As far as direct influences on my vocal delivery, it would have to be Kirk Fisher (BUZZOV.EN), Ozzy Osbourne (BLACK SABBATH), and Jeff Clayton (ANTi SEEN). There are influences in other ways: people and bands who have inspired me musically or in general as well. These would include: BLACK SABBATH, BUZZOV.EN, TANGERINE DREAM, KRZYSZTOF PENDERECKI, JOHN CAGE, KARLHEINZ STOCKHAUSEN, GORDON MUMMA, KLAUS SHULTZE, CHROME, THROBBING GRISTLE, PHANTOM TENANTS, THE DAMNED, DARKTHRONE, BURZUM, BATHORY, MORBID ANGEL, KISS, CIRITH UNGOL, VENOM, SEWER PUPPET, MERZBOW, KATATONIA, and really too many to list fully. ALSO– I believe that influences do not necessarily dictate how an artist will sound. They are more an influence on the INDENTITY of a person and a clue to what they believe in. But ANY person could sound ANY way they wanted to no matter what they believe in.

Besides the vocals you have provided all of the lyric content, is it correct? How can you describe what is it about and for which purposes serve that scary and twisted imagery? Very few of them are available to read, are you gonna publish them in its entirety someday?

I have a rule that I will never sing words that I did not create. So, yes I wrote all of the lyrical content for BURNING WITCH. The band wrote all our songs together, in the rehearsal format–where we would all be there trying out ideas live and stopping and discussing the way they worked then redoing them and trying new things. I would be there improvising lyrics and trying new things as well. I would then write them down and take home rehearsal tapes (recorded on a jam box on cassette) and refine them. Each of the songs is like a fable or story for the most part. With a central character as protagonist or antagonist. Most of them have a deep meaning and a moral to the story. The scary and twisted imagery is just how I think in symbolism. To me it is not scary at all–it all makes perfect sense. There are a couple of exceptions to this formula, however. TOWER PLACE, SACRED PREDICTIONS, and STILLBORN are basically autobiographical. Those are very special songs to me, and writing them helped me deal with very difficult issues I was having at the time. I spend the majority of my life in a secret, deep depression which I have learned to cherish and keep to myself. But at the time of the WITCH I was having a lot of trouble understanding my own nature. I hold most of my lyrics as sacred and have refused to publish most of them, that is why only 2 songs are known to mankind. I have no plans to publish any of them in the future. I do not feel the need for acceptance or to be understood. I think people should interpret the songs as abstract forms and relate them to their own lives. This is where they take on a life of their own. Music exists only in your memory. Your mind fills in the blanks. It is transient–it is there and then it is gone–you take with you only what you interpret to be relevant to your own life. This is undeniable. It is why music is alive and visual art is a dead form. Nowadays visual art is only a marketing tool to support other media. We have seen it all before. Music is mystical and shrouded in the ambiguity of memory. It never dies, and it is never the same twice.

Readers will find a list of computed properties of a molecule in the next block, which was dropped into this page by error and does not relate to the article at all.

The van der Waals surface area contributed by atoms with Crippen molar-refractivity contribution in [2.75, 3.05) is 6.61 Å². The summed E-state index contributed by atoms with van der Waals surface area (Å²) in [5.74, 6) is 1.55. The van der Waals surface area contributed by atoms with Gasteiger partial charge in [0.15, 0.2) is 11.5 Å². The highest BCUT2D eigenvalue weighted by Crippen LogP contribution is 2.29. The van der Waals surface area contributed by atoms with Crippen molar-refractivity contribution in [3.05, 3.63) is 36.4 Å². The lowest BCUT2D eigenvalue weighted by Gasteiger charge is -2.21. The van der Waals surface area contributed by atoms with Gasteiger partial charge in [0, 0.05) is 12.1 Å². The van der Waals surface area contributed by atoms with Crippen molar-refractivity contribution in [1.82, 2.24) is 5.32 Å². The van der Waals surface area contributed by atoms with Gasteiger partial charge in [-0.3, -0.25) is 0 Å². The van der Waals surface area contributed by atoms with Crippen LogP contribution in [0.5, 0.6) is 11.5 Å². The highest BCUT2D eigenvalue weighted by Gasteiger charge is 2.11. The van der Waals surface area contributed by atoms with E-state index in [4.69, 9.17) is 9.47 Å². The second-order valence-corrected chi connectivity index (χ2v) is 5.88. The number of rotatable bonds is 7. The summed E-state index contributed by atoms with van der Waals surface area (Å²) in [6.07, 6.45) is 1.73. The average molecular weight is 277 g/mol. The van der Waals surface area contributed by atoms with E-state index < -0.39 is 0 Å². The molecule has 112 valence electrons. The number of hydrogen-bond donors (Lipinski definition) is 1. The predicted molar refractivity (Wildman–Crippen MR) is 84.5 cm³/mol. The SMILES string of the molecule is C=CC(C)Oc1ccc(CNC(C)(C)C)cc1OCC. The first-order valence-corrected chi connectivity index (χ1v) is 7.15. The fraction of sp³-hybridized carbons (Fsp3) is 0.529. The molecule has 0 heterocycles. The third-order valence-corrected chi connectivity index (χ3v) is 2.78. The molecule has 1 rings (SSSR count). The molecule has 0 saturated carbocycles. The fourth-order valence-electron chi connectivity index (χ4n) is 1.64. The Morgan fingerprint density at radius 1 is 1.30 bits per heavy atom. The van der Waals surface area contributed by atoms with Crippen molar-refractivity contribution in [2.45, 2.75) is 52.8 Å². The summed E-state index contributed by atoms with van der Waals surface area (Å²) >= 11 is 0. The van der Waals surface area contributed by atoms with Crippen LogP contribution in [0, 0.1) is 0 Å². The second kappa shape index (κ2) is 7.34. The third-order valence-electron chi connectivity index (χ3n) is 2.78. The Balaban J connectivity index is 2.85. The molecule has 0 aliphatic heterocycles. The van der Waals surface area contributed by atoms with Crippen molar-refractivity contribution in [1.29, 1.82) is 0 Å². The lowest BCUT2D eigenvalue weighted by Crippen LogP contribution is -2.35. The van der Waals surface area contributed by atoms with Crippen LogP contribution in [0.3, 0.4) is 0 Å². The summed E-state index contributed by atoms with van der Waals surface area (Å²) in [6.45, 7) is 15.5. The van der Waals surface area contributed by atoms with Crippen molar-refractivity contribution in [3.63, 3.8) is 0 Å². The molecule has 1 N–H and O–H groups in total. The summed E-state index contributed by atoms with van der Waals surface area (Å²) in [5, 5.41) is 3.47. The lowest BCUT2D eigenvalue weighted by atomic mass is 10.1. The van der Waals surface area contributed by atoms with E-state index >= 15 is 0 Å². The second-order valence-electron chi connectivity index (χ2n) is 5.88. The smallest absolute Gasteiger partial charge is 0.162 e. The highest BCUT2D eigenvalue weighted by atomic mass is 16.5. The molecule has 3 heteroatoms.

So, as the story goes, soon after the creation of Burning Witch only four men left. What was the reason of Greg Anderson’s disappearance?

I believe he left to move to Los Angeles and start Southern Lord Recordings and the band GOATSNAKE. All I know is that one day he was gone and that was that. Whatever the reason, I was glad to see him go. We never got along very well and, frankly, I thought of him as the source of a lot of the friction within the band. After he left our sound tightened up and had less of a bluesy feel to it. And, of course, leaving BURNING WITCH enabled him to found one of the best bands of the latter part of the 20th century: GOATSNAKE. Greg is a strong individual and a pioneer in the genre.

Well, the sound tightened up and then you had it coming up to be laid on wax. How difficult it was to find a record deal? Who was carrying out management duties, organized gigs etc?

We never had a record deal. Any releases of the records we made were after we had already broken up. We made those records ourselves and paid all production costs out of pocket. Stuart has a lot of underground connections and that helped us out when it came time to record something or put on a concert. Steve Albini was an old friend of his and getting him to record us was no problem. I think Stuart booked all of our shows as well. We didn’t have a manager but I guess Stuart handled most of those duties. Steve had his magazine, ‘DESCENT’ but never used it to promote us or help us in any way. Jamie and I were too busy just holding things together to have any good connections or do anything to help in those matters. See, you gotta understand—no one liked us at all. There was absolutely no support for a band like BURNING WITCH. The legend of the band is something that has grown long after we ceased to be active as a unit. You can thank Greg Anderson for that. He released all of our works once he had his label in full swing. I think it was 1997 or ’98. I’m not sure because I was doing other things at the time and trying to get SINISSTAR off the ground. The DOOM and DRONE scenes in America were built by Greg Anderson and Southern Lord.